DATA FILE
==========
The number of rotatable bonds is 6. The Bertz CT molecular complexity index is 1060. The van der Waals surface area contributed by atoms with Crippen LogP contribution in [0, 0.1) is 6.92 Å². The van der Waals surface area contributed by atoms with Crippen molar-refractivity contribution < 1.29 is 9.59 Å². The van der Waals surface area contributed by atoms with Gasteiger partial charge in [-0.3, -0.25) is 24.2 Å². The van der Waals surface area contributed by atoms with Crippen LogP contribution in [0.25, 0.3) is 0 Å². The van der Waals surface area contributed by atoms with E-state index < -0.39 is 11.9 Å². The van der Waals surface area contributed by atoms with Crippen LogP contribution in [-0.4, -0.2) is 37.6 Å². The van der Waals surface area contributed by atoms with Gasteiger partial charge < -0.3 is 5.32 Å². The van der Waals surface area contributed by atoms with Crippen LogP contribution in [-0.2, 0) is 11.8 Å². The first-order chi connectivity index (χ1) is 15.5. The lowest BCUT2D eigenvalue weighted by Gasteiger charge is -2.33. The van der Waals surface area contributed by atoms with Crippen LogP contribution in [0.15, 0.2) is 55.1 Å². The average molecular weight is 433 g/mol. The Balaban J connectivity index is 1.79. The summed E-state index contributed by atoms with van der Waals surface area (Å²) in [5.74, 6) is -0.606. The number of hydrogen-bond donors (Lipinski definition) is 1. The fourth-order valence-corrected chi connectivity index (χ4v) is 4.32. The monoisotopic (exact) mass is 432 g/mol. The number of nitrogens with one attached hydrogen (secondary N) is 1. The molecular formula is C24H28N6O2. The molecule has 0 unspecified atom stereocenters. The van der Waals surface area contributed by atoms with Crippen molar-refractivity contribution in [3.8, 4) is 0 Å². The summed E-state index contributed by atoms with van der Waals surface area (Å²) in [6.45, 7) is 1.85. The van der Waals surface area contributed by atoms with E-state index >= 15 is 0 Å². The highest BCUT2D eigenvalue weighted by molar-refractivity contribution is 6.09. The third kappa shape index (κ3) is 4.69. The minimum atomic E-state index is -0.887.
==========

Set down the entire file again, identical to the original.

The number of rotatable bonds is 6. The Bertz CT molecular complexity index is 1060. The van der Waals surface area contributed by atoms with Crippen LogP contribution in [0, 0.1) is 6.92 Å². The van der Waals surface area contributed by atoms with Crippen molar-refractivity contribution < 1.29 is 9.59 Å². The van der Waals surface area contributed by atoms with Gasteiger partial charge in [-0.3, -0.25) is 24.2 Å². The van der Waals surface area contributed by atoms with Crippen LogP contribution in [0.25, 0.3) is 0 Å². The van der Waals surface area contributed by atoms with E-state index < -0.39 is 11.9 Å². The van der Waals surface area contributed by atoms with Crippen LogP contribution in [-0.4, -0.2) is 37.6 Å². The van der Waals surface area contributed by atoms with Gasteiger partial charge < -0.3 is 5.32 Å². The van der Waals surface area contributed by atoms with Crippen LogP contribution in [-0.2, 0) is 11.8 Å². The first-order chi connectivity index (χ1) is 15.5. The lowest BCUT2D eigenvalue weighted by Gasteiger charge is -2.33. The van der Waals surface area contributed by atoms with Crippen LogP contribution in [0.15, 0.2) is 55.1 Å². The average molecular weight is 433 g/mol. The Balaban J connectivity index is 1.79. The summed E-state index contributed by atoms with van der Waals surface area (Å²) in [5.74, 6) is -0.606. The number of hydrogen-bond donors (Lipinski definition) is 1. The fourth-order valence-corrected chi connectivity index (χ4v) is 4.32. The monoisotopic (exact) mass is 432 g/mol. The number of nitrogens with one attached hydrogen (secondary N) is 1. The molecular formula is C24H28N6O2. The molecule has 0 unspecified atom stereocenters. The van der Waals surface area contributed by atoms with Crippen molar-refractivity contribution in [3.8, 4) is 0 Å². The summed E-state index contributed by atoms with van der Waals surface area (Å²) in [6.45, 7) is 1.85. The van der Waals surface area contributed by atoms with E-state index >= 15 is 0 Å². The highest BCUT2D eigenvalue weighted by molar-refractivity contribution is 6.09. The third kappa shape index (κ3) is 4.69. The minimum atomic E-state index is -0.887.